Besides offering Bunch’s point of view, the book gives a decent overview of the national political maneuvering before and during the war. This includes both the jockeying to preserve slavery that led to secession*  and relations between Britain and both the USA and CSA. The political maneuverings involving Britain and the African slave trade were something with which I had only a passing acquaintance from previous study, so I found them particularly interesting.

The one major weakness that I found with the book is that the author almost always paraphrases or summarizes Bunch’s reports rather than quoting them at any length. I’m not sure if there are any direct quotes that are longer than a sentence in the entire book, and precious few of even that length. Maybe it’s just me, but this seems a bit sparse and interpretive even for a popular level history book.

Overall, I enjoyed the book and appreciated reading about the Civil War from a different perspective.

 

 

* The “lost cause” narrative of the Civil War that portrays slavery as a red herring is unsustainable in light of primary source material (e.g. secession documents) even if you ignore Bunch’s eyewitness accounts

Best & Worst of 2018

In 2018 I read 121  books (38,307 pages) and reviewed 101 of them. Here are my year-end best and worst lists (excluding re-reads / click book titles for full review where available):

Top 10

  1. How the Nations Rage: Rethinking Faith & Politics in a Divided Age by Jonathan Leeman – A much needed, truly non-partisan book about how American Christians should view and participate in the political process without losing their integrity
  2.  Darkness Over Germany by E. Amy Buller – A sobering look at the rise of Nazism, written during World War II (but with some worrisome parallels to current events)
  3. Ella Minnow Pea by Mark Dunn – A whimsical dystopia about letters (in both senses of the word) & censorship
  4. Silas Marner by George Eliot – A classic story of providence & redemption that led Charles Dickens to write a well-deserved fan letter
  5. A Spy Among Friends by Ben MacIntyre – A true account of Ken Philby’s career as a Soviet mole in MI-6 (explains the cynicism of espionage authors like John LeCarré & Graham Greene)
  6. The Shakespeare Requirement by Julie Schumacher – A satirical tale of academia & bureaucracy that rings all too true
  7. A Middle Earth Traveler: Sketches from Bag End to Mordor by John Howe – A collection of John Howe’s gorgeous, detailed sketches of Middle Earth
  8. Someone Like Me by M. R. Carey – A creepy thriller with multiple unreliable narrators
  9. Christianity at the Crossroads (no review) by Michael J. Kruger – An examination of the church in the 2nd Century (very similar to Destroyer of the Gods (reviewed) by Larry Hurtado but with a broader focus and better organization)
  10. Peril in the Old Country and Soul Remains (no review yet) by Sam Hooker – The first two books of the hilarious dark fantasy series, Terribly Serious Darkness

Honorable Mention: Robots vs. Fairies Edited by Dominik Parisien & Navah Wolfe – An anthology of stories featuring our future overlords (robots, fairies, or both)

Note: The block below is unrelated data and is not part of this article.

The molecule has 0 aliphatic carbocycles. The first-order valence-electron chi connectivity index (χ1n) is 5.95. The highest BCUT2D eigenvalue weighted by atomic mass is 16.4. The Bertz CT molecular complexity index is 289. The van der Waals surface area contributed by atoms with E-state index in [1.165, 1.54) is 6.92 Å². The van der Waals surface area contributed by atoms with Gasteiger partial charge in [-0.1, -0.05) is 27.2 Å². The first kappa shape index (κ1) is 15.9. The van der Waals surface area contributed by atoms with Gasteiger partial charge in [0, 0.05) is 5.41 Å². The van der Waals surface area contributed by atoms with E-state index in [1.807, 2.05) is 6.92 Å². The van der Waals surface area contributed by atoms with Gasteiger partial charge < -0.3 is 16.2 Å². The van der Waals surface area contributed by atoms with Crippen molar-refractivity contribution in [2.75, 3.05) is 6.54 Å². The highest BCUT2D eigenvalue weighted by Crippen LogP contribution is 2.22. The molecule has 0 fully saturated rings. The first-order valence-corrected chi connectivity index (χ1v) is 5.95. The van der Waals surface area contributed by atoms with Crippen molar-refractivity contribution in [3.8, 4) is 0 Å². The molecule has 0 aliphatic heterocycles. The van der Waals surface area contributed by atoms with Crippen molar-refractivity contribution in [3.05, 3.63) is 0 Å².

Bottom Ten

  1. Robot Depot by Russell F. Moran – A muddled near-future sci-fi thriller featuring Trumpian political views and pages of tangentially related roboethics infodumping
  2. Apocalypse 5 by Stacey Rourke – An incredibly derivative dystopian sci-fi story with Harlequin Romance-esque physical descriptions
  3. Our Kind of Traitor by John LeCarré – An espionage thriller with a ridiculously abrupt ending that leaves most plotlines unresolved
  4. The Magic of Recluce by L. E. Modesitt Jr. – A fantasy tale starring a sullen brat and oddly frequent use of onomatopoeia
  5. How Fascism Works: The Politics of Us and Them by Jason Stanley – A political screed with solid potential marred by extreme partisanism
  6. Tarzan of the Apes by Edgar Rice Burroughs – A classic pulp adventure story complete with all the cheesiness and product-of-its-era racism you would expect
  7. Killing Floor by Lee Child – The first novel starring Jack Reacher in all his sociopathic vigilante glory
  8. Against Nature by Joris K. Huysmans – A tedious exploration of a hedonistic aesthete’s vain search for fulfillment
  9. Kill the Farm Boy by Kevin Hearne & Delilah S. Dawson – A satirical take on fantasy tropes that buries any cleverness under an avalanche of adolescent toilet humor
  10. Plantation Jesus: Race, Faith, & a New Way Forward by Skot Welch, Rick Wilson, & Andi Cumbo-Floyd – A book about a genuine problem that offers few practical solutions and shames those who ask the wrong questions

Dishonorable Mention: Nostromo by Joseph Conrad – An overlong, depressing classic on the consequences of greed and pride

And there you have it…I have one more NetGalley book to review (Soul Remains) and a couple sign-up posts for 2019 reading challenges to write, but this is probably the last post of 2018. Happy New Year!

Potpourri

I’m trying to review at least 100 books this year…9 to go. Toward that end, here is a random assortment of 5 mini-reviews.

Title: Our Kind of Traitor
Author: John LeCarré
Genre: Espionage Thriller
Pages: 320
Rating: 2.5 of 5

This tale of an average British couple whose lives become entwined with a Russian mobster/defector started out as one of LeCarré’s better post-Cold War novels (which, honestly, isn’t a very high bar). However, the ending was just stupid. It felt like LeCarré got bored and just quit writing. The final action of the book made sense, but it was absurdly abrupt and left almost all of the plot lines unresolved.